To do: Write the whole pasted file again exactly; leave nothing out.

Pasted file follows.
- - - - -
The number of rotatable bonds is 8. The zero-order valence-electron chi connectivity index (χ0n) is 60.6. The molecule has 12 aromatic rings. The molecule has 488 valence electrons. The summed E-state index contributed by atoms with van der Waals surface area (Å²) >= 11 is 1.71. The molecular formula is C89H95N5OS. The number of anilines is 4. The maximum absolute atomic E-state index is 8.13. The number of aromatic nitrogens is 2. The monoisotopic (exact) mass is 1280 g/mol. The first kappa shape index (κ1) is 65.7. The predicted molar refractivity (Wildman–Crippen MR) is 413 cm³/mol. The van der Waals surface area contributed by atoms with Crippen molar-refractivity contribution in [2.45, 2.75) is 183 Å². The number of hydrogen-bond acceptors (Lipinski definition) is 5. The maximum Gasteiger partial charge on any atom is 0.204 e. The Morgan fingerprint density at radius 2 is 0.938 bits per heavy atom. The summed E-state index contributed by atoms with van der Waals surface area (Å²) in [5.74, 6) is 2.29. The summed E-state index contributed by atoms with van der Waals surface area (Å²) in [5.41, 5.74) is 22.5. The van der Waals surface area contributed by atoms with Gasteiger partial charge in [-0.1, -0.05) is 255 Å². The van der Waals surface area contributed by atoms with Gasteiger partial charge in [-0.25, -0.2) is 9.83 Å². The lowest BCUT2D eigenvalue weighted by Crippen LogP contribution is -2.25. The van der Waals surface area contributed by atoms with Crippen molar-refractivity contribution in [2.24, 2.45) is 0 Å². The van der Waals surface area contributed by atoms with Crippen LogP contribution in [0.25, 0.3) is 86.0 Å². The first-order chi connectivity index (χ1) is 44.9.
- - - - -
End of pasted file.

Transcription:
The number of rotatable bonds is 8. The zero-order valence-electron chi connectivity index (χ0n) is 60.6. The molecule has 12 aromatic rings. The molecule has 488 valence electrons. The summed E-state index contributed by atoms with van der Waals surface area (Å²) >= 11 is 1.71. The molecular formula is C89H95N5OS. The number of anilines is 4. The maximum absolute atomic E-state index is 8.13. The number of aromatic nitrogens is 2. The monoisotopic (exact) mass is 1280 g/mol. The first kappa shape index (κ1) is 65.7. The predicted molar refractivity (Wildman–Crippen MR) is 413 cm³/mol. The van der Waals surface area contributed by atoms with Crippen molar-refractivity contribution in [2.45, 2.75) is 183 Å². The number of hydrogen-bond acceptors (Lipinski definition) is 5. The maximum Gasteiger partial charge on any atom is 0.204 e. The Morgan fingerprint density at radius 2 is 0.938 bits per heavy atom. The summed E-state index contributed by atoms with van der Waals surface area (Å²) in [5.74, 6) is 2.29. The summed E-state index contributed by atoms with van der Waals surface area (Å²) in [5.41, 5.74) is 22.5. The van der Waals surface area contributed by atoms with Gasteiger partial charge in [-0.1, -0.05) is 255 Å². The van der Waals surface area contributed by atoms with Gasteiger partial charge in [-0.25, -0.2) is 9.83 Å². The lowest BCUT2D eigenvalue weighted by Crippen LogP contribution is -2.25. The van der Waals surface area contributed by atoms with Crippen molar-refractivity contribution in [2.24, 2.45) is 0 Å². The van der Waals surface area contributed by atoms with Crippen LogP contribution in [0.25, 0.3) is 86.0 Å². The first-order chi connectivity index (χ1) is 44.9.